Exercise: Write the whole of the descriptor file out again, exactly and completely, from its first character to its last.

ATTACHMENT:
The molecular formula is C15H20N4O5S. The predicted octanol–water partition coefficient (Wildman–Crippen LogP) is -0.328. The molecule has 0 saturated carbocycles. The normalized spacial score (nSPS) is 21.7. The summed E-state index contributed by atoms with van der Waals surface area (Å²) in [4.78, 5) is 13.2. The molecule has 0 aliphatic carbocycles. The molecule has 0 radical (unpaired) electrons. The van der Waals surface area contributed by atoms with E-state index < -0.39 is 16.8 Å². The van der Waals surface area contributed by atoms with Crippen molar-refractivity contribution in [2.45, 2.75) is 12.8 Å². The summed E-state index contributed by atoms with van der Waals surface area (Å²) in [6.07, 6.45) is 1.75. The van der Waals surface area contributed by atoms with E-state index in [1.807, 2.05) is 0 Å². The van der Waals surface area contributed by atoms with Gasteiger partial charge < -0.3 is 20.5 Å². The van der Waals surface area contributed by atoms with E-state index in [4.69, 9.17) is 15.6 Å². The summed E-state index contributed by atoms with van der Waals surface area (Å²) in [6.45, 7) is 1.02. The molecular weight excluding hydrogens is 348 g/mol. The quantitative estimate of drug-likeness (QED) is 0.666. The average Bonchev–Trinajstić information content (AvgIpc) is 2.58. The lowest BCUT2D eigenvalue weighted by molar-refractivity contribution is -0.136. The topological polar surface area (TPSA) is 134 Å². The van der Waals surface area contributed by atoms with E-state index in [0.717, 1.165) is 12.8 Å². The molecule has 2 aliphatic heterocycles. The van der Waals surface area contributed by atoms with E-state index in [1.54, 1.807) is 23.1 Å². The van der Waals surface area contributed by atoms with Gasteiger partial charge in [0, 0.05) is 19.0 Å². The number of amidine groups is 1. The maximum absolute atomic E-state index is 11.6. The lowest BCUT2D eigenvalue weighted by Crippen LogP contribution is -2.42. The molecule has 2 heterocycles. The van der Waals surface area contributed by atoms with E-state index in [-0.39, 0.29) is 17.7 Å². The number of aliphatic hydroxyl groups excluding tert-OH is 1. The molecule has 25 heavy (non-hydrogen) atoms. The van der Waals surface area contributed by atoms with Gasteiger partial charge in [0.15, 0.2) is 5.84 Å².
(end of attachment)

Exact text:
The molecular formula is C15H20N4O5S. The predicted octanol–water partition coefficient (Wildman–Crippen LogP) is -0.328. The molecule has 0 saturated carbocycles. The normalized spacial score (nSPS) is 21.7. The summed E-state index contributed by atoms with van der Waals surface area (Å²) in [4.78, 5) is 13.2. The molecule has 0 aliphatic carbocycles. The molecule has 0 radical (unpaired) electrons. The van der Waals surface area contributed by atoms with E-state index < -0.39 is 16.8 Å². The van der Waals surface area contributed by atoms with Crippen molar-refractivity contribution in [2.45, 2.75) is 12.8 Å². The summed E-state index contributed by atoms with van der Waals surface area (Å²) in [6.07, 6.45) is 1.75. The van der Waals surface area contributed by atoms with E-state index in [1.807, 2.05) is 0 Å². The van der Waals surface area contributed by atoms with Gasteiger partial charge < -0.3 is 20.5 Å². The van der Waals surface area contributed by atoms with E-state index in [4.69, 9.17) is 15.6 Å². The summed E-state index contributed by atoms with van der Waals surface area (Å²) in [6.45, 7) is 1.02. The molecular weight excluding hydrogens is 348 g/mol. The quantitative estimate of drug-likeness (QED) is 0.666. The average Bonchev–Trinajstić information content (AvgIpc) is 2.58. The lowest BCUT2D eigenvalue weighted by molar-refractivity contribution is -0.136. The topological polar surface area (TPSA) is 134 Å². The van der Waals surface area contributed by atoms with E-state index in [0.717, 1.165) is 12.8 Å². The molecule has 2 aliphatic heterocycles. The van der Waals surface area contributed by atoms with E-state index in [1.54, 1.807) is 23.1 Å². The van der Waals surface area contributed by atoms with Gasteiger partial charge in [0, 0.05) is 19.0 Å². The number of amidine groups is 1. The maximum absolute atomic E-state index is 11.6. The lowest BCUT2D eigenvalue weighted by Crippen LogP contribution is -2.42. The molecule has 2 heterocycles. The van der Waals surface area contributed by atoms with E-state index in [-0.39, 0.29) is 17.7 Å². The number of aliphatic hydroxyl groups excluding tert-OH is 1. The molecule has 25 heavy (non-hydrogen) atoms. The van der Waals surface area contributed by atoms with Gasteiger partial charge in [0.15, 0.2) is 5.84 Å².